Home is where the Health is: Preserving Access to Home Healthcare

By: Nancy Verdin, Graduate Assistant, SDSU Social Policy Institute

When you think of going home, what’s the first thing that comes to mind? It’s probably the warmth of those familiar pictures on the walls, the comfort of your own bed, and the reassuring presence of your cherished belongings. Home is where the heart is, but more importantly, it’s where health should be. 

A sentiment supported in testimonies presented before the United States Senate Finance Subcommittee on Health Care, like the one provided by Dr. Muroz, an Associate Professor of Rehabilitation Medicine at the University of Washington in Seattle. Dr. Muroz’s testimony emphasized, “Medicare’s home health benefit provides an opportunity to support aging in place for the approximately 3 million fee-for-service beneficiaries who receive home health care annually”. 

Home healthcare benefits can offer patients the option to receive skilled nursing, physical therapy, and support from medical social workers. More importantly, these services provide  individuals in recovery with the opportunity to maintain their independence and remain in their homes. 

However, this comforting vision of healthcare at home could be under threat due to a proposal in the budget by the Centers for Medicare & Medicaid Services. They’re suggesting a permanent reduction of 9.36% in payment rates for Medicare home health services, starting in 2024.

What does this mean?

This proposal translates to a staggering $20 billion reduction in payments for home healthcare over the next decade. If this cut goes into effect, it could mean a reduction in funding by approximately $151,259,535 for home healthcare services in California alone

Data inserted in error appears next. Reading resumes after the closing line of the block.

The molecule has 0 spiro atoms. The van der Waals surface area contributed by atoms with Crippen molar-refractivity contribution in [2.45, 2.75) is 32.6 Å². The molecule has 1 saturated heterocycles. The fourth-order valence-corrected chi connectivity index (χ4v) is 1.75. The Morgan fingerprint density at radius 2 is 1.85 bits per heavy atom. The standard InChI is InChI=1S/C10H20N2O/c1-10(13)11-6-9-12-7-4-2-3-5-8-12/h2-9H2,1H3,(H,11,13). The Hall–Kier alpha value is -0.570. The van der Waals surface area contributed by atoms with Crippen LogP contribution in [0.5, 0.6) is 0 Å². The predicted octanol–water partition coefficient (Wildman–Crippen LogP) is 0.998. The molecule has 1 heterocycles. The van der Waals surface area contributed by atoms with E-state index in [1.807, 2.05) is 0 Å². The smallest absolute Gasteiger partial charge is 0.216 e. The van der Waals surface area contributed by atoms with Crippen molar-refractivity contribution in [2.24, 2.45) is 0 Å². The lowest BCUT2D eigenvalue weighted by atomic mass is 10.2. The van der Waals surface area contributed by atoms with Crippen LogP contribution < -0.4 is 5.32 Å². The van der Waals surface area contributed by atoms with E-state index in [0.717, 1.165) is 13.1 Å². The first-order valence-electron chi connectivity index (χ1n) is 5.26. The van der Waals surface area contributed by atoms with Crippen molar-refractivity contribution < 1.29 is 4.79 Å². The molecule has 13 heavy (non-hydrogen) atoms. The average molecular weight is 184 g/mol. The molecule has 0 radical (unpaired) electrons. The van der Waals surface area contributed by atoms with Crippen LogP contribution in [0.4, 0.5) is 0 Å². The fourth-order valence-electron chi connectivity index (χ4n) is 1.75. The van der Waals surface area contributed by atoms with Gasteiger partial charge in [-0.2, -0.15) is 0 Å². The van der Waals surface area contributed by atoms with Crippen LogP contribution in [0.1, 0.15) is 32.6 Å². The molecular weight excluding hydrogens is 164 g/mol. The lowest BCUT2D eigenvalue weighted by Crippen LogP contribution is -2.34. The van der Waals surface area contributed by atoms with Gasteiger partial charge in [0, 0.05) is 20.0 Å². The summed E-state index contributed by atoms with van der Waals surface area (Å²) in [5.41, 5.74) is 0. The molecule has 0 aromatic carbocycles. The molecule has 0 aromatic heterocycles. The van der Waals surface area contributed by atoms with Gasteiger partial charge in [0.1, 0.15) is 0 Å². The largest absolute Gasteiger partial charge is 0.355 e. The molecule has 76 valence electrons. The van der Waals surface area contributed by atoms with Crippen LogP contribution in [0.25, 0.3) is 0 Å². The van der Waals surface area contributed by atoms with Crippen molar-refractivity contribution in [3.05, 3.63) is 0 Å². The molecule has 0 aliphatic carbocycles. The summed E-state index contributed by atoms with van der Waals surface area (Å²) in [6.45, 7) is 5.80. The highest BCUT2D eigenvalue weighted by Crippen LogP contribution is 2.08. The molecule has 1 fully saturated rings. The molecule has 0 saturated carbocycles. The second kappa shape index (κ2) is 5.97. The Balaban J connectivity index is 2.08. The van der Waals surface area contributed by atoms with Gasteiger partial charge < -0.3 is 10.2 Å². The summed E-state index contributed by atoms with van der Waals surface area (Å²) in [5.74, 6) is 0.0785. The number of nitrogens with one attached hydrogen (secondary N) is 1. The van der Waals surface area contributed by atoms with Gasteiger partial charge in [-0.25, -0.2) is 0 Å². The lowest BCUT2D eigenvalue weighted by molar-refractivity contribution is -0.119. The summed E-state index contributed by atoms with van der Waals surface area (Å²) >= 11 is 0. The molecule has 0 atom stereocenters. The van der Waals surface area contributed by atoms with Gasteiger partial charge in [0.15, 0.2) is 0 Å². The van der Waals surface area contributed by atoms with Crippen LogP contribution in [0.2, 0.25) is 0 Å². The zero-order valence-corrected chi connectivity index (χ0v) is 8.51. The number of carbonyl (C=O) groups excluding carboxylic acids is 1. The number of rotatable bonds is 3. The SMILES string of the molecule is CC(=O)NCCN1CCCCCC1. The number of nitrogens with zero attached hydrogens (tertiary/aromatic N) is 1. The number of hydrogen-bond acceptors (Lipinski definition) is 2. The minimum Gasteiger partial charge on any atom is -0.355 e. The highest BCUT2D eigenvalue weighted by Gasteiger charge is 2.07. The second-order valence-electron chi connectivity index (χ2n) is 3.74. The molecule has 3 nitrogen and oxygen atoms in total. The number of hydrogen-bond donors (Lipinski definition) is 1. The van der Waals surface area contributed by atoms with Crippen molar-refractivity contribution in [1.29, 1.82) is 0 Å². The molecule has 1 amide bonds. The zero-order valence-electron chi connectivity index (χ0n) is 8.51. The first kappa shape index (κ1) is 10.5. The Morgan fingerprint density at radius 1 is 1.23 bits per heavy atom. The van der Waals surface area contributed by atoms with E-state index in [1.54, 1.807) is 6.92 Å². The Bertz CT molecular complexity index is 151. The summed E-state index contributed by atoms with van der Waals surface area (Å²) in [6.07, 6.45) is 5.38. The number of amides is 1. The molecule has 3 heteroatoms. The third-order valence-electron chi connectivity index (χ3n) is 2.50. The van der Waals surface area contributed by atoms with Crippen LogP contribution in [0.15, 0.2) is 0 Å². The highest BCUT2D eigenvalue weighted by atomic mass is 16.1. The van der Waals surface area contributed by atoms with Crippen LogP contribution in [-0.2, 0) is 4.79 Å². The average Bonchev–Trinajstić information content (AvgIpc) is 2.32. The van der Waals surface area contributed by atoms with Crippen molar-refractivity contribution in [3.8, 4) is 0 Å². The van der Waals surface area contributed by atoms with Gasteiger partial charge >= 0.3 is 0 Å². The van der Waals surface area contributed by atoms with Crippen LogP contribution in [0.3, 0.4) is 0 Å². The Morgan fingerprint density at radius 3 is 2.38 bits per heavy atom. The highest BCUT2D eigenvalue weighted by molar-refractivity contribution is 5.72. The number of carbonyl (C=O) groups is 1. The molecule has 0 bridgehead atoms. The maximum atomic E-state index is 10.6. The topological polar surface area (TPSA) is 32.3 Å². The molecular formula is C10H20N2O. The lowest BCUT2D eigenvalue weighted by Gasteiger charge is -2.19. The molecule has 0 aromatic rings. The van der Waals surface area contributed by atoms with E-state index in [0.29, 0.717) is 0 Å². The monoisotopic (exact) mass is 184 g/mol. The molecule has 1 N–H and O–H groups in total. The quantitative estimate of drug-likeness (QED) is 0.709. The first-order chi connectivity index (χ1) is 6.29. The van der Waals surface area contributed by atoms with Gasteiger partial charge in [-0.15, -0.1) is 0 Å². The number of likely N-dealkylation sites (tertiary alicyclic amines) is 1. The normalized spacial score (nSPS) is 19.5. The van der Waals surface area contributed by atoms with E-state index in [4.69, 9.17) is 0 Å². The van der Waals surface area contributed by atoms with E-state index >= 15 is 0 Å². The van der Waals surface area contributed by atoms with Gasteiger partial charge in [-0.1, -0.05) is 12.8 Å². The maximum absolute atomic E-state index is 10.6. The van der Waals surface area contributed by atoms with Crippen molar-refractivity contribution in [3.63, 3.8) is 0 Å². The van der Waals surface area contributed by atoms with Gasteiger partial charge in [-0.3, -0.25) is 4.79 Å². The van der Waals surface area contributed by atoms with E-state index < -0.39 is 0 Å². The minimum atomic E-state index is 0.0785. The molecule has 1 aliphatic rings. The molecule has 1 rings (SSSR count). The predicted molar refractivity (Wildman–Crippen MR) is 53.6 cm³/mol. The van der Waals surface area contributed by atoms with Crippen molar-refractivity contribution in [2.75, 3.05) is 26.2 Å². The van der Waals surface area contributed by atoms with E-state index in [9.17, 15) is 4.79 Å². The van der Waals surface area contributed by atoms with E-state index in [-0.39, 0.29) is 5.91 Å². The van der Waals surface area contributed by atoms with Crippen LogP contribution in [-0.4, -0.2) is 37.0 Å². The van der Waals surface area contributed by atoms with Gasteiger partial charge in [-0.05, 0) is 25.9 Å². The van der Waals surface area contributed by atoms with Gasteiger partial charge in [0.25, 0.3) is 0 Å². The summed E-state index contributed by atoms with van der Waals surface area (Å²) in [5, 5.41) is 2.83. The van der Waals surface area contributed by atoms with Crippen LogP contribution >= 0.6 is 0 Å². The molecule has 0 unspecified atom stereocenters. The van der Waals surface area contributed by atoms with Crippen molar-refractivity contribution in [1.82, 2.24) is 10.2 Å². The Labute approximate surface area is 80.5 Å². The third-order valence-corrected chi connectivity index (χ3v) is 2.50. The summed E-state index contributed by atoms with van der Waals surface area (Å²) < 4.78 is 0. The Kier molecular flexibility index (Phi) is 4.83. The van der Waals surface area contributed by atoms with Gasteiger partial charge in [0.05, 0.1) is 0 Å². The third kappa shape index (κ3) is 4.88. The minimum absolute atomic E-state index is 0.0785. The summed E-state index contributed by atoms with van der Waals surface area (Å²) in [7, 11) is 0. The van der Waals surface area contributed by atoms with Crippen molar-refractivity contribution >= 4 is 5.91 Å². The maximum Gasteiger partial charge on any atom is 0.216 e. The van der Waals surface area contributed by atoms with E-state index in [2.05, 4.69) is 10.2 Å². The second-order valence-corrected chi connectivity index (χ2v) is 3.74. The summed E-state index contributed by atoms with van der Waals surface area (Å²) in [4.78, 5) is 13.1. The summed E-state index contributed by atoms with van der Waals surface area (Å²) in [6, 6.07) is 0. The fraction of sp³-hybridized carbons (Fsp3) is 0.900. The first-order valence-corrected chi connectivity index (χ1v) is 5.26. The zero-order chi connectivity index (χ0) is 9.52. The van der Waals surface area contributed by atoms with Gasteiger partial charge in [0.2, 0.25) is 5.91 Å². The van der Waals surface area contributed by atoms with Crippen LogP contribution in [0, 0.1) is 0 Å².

These changes could have lasting and profound consequences, particularly for the aging population and their caregivers, including: 

Losing Access to Vital Care: There’s a risk of losing access to critical medical care at home, potentially leading to more hospitalizations or even moving into institutional care.

Diminished Quality of Care: Patients may find themselves receiving fewer services or less frequent visits from healthcare professionals, which could impact their health outcomes and overall well-being.

Financial Burden: Families may face an increased financial burden if they have to cover more of the cost for home healthcare services, which can be especially challenging for those with limited financial resources.

Reevaluating Long-Term Plans: Individuals and families may need to rethink their long-term care plans if home healthcare becomes less accessible or affordable, potentially leading to tough decisions about nursing homes or other care options.

Bipartisan bill SB 2137 “Preserving Access to Home Health Act of 2023, was introduced to the U.S. Senate by Senators Debbie Stabenow (D-MI) and Susan Collins (R-ME), which seeks to maintain allocated funding and protect essential home medical care. 

What can you do:

As we await further developments, you can also take action by urging Congress to prioritize home healthcare through this link: Take Action. Your voice can help ensure that healthcare at home remains accessible and continues to provide comfort and care where it’s needed most.